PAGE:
One example of a habit I’ve formed from years of reading is tabbing the books I read and taking notes out of them. I extract more from some books over others. I took about 2,500 words of notes from Nick Cater’s The Lucky Culture, for example, but only 600 words from Rupert McGuiness’ biography of the rugby player George Smith. This process is certainly not fun but it helps me improve. And it has become so much of a habit that, whenever I read a book, I’m never not able to capture its teachings.
3.2 Remind yourself of how powerful a vision can be
Habits can help you hit ‘autopilot’ through stormy seas but what can really pick you up sometimes is reminding yourself of what a better, more improved, more effective and more experienced version of you can look like in five years’ time (or any time in the future).
I saw the actor Matthew McConaughy say recently that his hero when he was younger was actually himself in ten years – a thought that he keeps current through to today. “I’m never going to be my hero,” he says, “but I’m fine with that because it keeps me to someone to keep on chasing.”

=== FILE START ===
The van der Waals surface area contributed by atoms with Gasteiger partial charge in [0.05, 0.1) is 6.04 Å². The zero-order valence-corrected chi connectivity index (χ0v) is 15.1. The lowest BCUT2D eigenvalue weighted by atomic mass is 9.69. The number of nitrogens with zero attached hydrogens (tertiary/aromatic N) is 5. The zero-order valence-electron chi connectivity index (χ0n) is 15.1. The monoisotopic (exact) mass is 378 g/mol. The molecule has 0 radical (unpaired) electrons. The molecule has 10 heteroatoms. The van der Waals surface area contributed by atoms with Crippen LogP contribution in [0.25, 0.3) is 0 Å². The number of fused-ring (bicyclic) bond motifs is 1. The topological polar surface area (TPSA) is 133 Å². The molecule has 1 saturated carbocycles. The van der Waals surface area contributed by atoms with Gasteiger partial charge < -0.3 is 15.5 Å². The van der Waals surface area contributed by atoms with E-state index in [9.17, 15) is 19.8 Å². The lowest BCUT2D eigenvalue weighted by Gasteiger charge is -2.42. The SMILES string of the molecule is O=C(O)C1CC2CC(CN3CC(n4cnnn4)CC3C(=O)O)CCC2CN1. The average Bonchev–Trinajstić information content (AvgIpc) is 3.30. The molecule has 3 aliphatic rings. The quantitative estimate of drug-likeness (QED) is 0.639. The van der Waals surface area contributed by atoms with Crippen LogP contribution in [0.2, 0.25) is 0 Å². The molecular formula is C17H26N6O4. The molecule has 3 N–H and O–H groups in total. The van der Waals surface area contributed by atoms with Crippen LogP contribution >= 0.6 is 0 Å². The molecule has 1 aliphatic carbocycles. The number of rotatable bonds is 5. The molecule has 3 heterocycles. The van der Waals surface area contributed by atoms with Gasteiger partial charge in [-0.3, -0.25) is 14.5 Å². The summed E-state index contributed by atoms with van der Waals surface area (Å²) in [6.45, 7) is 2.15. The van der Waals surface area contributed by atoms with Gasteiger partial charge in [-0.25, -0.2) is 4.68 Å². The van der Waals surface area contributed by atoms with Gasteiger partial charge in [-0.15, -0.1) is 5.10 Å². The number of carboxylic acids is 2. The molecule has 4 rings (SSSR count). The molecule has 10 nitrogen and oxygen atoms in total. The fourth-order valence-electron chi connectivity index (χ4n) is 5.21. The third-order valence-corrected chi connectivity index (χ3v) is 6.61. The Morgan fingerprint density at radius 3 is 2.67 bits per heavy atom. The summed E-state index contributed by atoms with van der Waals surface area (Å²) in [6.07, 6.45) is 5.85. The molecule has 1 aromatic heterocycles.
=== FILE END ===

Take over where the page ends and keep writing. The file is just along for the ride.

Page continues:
Your vision, however small, can help motivate your current circumstances and remind you to have faith that things can get better. This vision can be hard to access but when it strikes a chord, and is realistic and ‘in reach’, can be powerful. And even if you don’t quite get there, or if things turn out differently, the fact that you possess targeted aspirations actually places you in a special league. “The calamity isn’t to have dreams unfulfilled,” the old saying goes, “but to have no dreams to reach for.”
So, I thank you for reading, and I have many more lessons to share in Winners Don’t Cheat, available here.